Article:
The driving force in international relations must be cooperation, in accordance with the principles of international law, and not confrontation, the Prime Minister of Pakistan told world leaders gathered virtually at the UN General Assembly.
In a pre-recorded video address to the Assembly’s annual high-level debate, Prime Minister Imran Khan, highlighted the importance of the 75th anniversary of the United Nations.
“This is also a time for us to reflect whether as the United Nations, we have been able to realize the promise we made collectively to our peoples,” he said.
Amid multifaceted threats to the foundations of the world order, the only way forward is through cooperation and not confrontation, he said, reaffirming his support for multilateralism.
Fighting the coronavirus pandemic
In his address, Prime Minister Khan informed the General Assembly of “smart lockdowns” employed by his country in its fight against COVID-19.
“We have not only managed to control the virus, stabilize our economy, but most importantly, we have been able to protect the poorest segment of our society from the worst fallouts of the lockdown,” he said, adding that in spite of the success, Pakistan is not out of the woods yet, like all other countries in the world.
He reminded the Assembly that with the “oneness” of humanity in an interconnected world, “no one is safe unless everyone is safe.”
Threat of climate change
Reiterating the threats posed by climate change, Prime Minister Khan called on world leaders to ensure that all commitments made in the Paris Agreement on Climate Change are fulfilled.
Pakistan’s contribution to carbon emissions is minimal, but it is one of the countries worst affected by the climate crisis, he said. As part of its efforts to mitigate the impact of climate change, his country will plant 10 billion trees over the next three years.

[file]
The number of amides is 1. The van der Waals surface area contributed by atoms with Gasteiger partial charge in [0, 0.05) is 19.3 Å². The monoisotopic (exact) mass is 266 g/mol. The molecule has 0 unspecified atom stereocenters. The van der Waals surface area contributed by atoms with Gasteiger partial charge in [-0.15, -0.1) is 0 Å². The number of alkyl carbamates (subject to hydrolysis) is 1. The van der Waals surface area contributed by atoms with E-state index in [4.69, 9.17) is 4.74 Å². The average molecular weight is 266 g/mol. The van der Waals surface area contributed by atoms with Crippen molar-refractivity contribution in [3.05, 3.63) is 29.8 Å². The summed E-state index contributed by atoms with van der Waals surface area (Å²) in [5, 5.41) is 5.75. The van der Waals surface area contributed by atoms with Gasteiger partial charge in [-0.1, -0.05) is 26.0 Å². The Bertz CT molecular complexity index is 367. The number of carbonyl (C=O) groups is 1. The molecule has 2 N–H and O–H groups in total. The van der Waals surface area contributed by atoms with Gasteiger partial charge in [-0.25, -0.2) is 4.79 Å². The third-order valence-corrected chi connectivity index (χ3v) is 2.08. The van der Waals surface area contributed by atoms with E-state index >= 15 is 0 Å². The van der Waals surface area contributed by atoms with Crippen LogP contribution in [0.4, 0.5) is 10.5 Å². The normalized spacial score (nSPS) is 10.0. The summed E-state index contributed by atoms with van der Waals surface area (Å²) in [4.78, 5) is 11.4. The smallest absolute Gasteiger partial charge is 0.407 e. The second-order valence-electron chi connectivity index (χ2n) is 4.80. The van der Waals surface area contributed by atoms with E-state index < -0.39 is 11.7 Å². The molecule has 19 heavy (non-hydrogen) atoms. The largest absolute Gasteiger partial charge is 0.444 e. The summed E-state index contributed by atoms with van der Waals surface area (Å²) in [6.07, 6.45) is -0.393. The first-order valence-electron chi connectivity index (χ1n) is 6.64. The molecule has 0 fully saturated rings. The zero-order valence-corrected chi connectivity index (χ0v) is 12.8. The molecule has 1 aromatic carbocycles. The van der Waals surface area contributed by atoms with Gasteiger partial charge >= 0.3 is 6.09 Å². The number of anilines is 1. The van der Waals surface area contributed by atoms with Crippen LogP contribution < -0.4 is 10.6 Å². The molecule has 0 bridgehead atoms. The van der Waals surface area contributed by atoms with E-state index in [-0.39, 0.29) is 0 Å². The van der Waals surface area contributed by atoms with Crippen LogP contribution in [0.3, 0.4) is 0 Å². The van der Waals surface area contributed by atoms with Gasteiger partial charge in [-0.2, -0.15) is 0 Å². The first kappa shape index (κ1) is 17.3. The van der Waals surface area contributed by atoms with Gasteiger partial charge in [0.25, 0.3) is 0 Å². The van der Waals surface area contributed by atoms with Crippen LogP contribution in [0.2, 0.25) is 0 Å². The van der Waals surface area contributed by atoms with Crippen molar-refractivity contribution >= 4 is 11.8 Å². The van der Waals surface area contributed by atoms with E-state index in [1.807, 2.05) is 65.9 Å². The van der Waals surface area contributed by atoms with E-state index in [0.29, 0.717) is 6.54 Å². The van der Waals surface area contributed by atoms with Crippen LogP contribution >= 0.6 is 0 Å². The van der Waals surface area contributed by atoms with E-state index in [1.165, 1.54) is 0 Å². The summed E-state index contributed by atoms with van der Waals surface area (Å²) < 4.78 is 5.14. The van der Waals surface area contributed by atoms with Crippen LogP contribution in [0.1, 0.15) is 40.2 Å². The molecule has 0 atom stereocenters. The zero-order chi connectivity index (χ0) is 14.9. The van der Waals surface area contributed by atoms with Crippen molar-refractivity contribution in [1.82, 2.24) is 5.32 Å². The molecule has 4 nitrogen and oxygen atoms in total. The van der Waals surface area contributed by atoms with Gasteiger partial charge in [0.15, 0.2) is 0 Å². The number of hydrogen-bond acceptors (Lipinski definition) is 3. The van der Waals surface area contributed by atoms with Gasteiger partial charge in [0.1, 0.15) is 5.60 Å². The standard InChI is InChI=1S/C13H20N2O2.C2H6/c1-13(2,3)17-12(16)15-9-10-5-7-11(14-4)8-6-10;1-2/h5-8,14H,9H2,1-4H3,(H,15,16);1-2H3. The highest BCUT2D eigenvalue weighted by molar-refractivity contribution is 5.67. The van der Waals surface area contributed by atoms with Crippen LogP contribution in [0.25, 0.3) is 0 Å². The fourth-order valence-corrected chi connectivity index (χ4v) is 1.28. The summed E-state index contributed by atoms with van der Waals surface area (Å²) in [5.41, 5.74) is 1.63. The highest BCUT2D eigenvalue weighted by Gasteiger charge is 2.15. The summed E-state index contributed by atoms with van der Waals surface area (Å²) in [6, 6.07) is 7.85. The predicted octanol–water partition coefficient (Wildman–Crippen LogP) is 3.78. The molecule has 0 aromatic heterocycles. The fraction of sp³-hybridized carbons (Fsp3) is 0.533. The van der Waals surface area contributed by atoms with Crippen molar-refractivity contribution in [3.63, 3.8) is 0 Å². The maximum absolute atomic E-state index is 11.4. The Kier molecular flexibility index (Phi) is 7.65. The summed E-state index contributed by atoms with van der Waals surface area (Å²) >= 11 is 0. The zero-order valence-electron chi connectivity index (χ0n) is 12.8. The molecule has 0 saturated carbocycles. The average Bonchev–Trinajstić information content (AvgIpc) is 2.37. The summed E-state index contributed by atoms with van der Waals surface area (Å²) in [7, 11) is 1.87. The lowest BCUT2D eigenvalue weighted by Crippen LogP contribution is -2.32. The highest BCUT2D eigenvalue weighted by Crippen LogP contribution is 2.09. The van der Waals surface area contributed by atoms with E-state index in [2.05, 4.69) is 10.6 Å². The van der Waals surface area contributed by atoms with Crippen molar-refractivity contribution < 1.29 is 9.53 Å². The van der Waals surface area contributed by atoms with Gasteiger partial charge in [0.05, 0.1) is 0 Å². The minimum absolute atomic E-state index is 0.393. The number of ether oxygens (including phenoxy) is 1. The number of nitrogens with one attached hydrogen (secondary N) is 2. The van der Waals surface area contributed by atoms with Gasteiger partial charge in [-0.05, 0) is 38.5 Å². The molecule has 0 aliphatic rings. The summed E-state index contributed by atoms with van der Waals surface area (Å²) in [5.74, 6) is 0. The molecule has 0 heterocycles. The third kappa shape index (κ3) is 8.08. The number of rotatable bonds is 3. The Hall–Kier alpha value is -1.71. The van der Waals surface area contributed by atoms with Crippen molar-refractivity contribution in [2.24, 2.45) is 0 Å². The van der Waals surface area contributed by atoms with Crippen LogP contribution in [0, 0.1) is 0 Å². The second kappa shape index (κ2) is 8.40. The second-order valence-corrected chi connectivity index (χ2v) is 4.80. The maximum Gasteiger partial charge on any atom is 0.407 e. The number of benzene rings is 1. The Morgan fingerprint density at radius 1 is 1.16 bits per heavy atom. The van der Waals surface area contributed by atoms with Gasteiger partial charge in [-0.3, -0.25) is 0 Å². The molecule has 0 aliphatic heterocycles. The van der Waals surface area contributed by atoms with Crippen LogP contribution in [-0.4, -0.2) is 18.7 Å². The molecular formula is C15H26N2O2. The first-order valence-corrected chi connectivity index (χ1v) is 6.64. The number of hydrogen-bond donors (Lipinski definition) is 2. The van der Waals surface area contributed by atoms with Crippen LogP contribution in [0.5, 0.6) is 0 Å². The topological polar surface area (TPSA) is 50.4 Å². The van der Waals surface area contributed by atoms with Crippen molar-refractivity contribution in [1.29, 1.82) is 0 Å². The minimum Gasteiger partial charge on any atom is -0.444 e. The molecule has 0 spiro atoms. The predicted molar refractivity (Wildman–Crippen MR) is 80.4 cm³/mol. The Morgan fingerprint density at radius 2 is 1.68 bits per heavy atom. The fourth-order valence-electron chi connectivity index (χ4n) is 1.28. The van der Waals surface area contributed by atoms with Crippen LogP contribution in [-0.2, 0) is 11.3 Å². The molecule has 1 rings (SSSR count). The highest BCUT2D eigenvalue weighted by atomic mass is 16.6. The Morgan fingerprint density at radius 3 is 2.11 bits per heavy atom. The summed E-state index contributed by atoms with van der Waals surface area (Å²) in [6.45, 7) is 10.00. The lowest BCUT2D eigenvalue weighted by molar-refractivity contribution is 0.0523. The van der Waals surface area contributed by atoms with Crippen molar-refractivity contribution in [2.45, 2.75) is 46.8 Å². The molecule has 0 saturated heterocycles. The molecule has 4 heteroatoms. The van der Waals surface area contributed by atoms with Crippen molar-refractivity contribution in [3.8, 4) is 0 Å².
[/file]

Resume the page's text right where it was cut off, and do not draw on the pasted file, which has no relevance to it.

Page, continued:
Attacks against Muslims
The Prime Minister voiced deep concern over rising religious hatred, increased nationalism and worsening global tensions, factors that have accentuated ‘Islamophobia’, resulting in attacks against Muslims in many countries.
He stressed that “wilful provocations” and “incitements to hate” must be universally outlawed, calling on the General Assembly to declare an “International Day to Combat Islamophobia.”
Prime Minister Khan accused India of State-sponsored Islamophobia, alleging that mosques have been destroyed, and at that Muslims have been killed and are at risk of losing their nationality due to discriminatory laws.
“Muslims were falsely blamed, vilified and victimized for spreading the coronavirus. They were denied medical attention and on many occasions, their businesses boycotted,” he said, noting that other religions are also at risk of being marginalized in India.
Peace in South Asia
Prime Minister Khan also underlined that for durable peace in the South Asian region, the Jammu and Kashmir dispute needs to be resolved, on the basis of international legitimacy.
“The Security Council must prevent a disastrous conflict and secure the implementation of its own resolutions as it did in the case of East Timor,” he said, calling on the body to take “appropriate enforcement actions.”
He also noted the Intra-Afghan negotiations, that commenced earlier this month, and said that early return of Afghan refugees, sheltering in Pakistan, must be part of the political solution.
Wrapping up his address, Prime Minister Khan called on the UN Secretary-General to take the lead in preventing global conflicts. To that end, he urged the convening summit-level meetings to address regional hot-spots and resolve outstanding disputes.